The maladies of the giants like John Lewis and EasyJet are significant and well known, and it is essential to acknowledge that the wide-scale loss of jobs across the country is nothing short of a tragedy. Yet, to lose the small clothing retailers, the independent food stores, the drink mongers, the bakeries, the butchers, the coffee shops and the restaurants would be to see the soul of the city drained away.

This may all sound a bit dramatic, but the bottom line is that we can play a part in supporting these causes. As lockdown restrictions are relaxed, checking out genuinely cool businesses like the Edinburgh Bow Tie Company, or any of numerous Edinburgh-based businesses that we have on our doorsteps, will benefit them immensely. Obviously, students typically aren’t the ones to have the spare cash to splurge on I.J. Mellis cheese, but the gratification that should be felt from supporting local business, as well as the undeniable personal touch that is characteristic of these retailers, may be worth the few extra quid if you have it. Thus, if you value niche backstreet stores and little-known haunts, then let them know it and together we can preserve the eclectic diversity of this city. As was said right at the start of all this, there will be casualties, but with a bit of luck we can make them as few as possible.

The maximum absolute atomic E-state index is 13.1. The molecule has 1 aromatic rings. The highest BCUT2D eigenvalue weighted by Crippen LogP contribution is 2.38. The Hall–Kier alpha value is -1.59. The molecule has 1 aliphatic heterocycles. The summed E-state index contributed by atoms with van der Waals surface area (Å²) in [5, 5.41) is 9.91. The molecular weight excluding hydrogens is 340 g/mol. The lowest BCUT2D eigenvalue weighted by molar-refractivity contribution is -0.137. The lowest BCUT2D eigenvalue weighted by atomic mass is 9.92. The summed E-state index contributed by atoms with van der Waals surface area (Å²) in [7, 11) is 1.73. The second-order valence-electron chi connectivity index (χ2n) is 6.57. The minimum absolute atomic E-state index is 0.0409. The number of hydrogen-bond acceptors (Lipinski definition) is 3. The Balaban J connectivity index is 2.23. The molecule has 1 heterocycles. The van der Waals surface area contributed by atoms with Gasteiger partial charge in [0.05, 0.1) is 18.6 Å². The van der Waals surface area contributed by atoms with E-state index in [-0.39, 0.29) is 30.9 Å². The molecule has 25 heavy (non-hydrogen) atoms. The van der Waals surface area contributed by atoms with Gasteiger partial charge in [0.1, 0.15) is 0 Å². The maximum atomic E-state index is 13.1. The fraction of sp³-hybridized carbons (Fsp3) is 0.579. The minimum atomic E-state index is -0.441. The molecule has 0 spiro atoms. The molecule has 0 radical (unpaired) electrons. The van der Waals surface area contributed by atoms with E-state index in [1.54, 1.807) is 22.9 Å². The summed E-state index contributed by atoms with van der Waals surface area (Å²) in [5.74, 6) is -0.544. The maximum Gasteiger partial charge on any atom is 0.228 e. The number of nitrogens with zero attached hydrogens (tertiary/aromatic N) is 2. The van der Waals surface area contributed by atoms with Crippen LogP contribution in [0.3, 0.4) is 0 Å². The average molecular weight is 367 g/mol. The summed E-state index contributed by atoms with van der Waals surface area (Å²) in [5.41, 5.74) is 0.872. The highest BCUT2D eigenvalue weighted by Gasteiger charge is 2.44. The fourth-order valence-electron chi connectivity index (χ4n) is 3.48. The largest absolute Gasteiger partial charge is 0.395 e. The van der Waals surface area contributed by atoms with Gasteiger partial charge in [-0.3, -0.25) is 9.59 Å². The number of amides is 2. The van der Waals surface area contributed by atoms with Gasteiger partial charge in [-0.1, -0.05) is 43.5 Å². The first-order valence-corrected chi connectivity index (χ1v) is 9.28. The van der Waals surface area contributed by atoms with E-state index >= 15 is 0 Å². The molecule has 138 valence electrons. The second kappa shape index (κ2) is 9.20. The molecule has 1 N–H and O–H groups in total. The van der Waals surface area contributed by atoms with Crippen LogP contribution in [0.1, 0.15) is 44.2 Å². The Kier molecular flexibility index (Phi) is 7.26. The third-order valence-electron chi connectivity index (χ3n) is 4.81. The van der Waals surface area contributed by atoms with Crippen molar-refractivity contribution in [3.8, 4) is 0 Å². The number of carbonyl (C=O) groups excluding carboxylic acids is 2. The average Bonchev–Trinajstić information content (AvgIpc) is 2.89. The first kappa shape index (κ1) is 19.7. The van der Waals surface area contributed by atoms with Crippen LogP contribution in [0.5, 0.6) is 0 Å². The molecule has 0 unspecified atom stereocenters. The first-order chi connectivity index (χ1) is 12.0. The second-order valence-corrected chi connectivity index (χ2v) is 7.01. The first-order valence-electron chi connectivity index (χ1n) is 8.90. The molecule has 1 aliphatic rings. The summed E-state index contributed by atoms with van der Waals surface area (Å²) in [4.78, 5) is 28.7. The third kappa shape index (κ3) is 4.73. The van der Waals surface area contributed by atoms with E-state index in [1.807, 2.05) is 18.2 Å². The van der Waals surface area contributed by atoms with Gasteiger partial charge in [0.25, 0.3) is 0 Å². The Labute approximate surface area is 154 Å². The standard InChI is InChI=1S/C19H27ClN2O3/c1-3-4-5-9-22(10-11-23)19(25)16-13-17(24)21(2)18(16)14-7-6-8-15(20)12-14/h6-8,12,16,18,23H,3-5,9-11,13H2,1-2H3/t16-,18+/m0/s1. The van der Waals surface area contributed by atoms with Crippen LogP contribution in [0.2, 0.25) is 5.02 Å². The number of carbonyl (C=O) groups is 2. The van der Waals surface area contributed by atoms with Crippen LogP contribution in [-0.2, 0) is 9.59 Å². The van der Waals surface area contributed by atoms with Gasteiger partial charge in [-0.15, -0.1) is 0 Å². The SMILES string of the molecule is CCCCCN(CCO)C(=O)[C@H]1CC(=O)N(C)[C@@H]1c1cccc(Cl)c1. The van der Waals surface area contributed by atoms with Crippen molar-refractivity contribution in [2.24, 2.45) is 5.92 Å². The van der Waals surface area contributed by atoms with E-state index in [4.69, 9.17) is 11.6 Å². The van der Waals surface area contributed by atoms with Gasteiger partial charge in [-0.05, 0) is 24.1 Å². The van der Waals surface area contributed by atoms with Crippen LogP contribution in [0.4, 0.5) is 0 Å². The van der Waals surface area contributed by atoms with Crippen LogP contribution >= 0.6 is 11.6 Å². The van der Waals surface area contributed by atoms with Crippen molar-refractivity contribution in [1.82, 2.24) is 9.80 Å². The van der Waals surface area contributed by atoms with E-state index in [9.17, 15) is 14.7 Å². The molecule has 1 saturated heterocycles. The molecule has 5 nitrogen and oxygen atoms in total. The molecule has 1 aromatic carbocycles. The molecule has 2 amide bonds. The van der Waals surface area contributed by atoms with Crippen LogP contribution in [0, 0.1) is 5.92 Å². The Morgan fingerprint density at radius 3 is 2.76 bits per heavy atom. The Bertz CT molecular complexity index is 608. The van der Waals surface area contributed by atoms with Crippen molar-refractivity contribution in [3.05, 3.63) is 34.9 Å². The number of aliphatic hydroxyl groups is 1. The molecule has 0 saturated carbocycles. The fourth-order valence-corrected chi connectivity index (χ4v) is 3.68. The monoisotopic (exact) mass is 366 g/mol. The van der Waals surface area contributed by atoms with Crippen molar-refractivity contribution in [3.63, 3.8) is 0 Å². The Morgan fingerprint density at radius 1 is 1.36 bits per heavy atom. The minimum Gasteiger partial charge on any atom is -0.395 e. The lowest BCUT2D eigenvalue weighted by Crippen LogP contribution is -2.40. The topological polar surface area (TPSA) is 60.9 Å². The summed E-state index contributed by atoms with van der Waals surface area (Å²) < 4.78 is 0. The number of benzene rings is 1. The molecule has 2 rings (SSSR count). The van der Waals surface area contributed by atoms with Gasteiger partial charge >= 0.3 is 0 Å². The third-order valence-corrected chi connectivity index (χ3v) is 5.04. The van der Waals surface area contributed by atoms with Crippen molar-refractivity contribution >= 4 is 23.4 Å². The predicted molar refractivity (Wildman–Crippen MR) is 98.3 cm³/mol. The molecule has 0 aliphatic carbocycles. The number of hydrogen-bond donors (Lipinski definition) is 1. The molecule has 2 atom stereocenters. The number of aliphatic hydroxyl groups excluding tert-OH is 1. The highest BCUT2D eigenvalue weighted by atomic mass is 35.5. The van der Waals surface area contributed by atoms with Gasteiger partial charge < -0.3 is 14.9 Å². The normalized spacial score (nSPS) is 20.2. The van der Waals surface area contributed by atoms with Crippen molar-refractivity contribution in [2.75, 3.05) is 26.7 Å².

Image Credit: The Edinburgh Bow Tie Company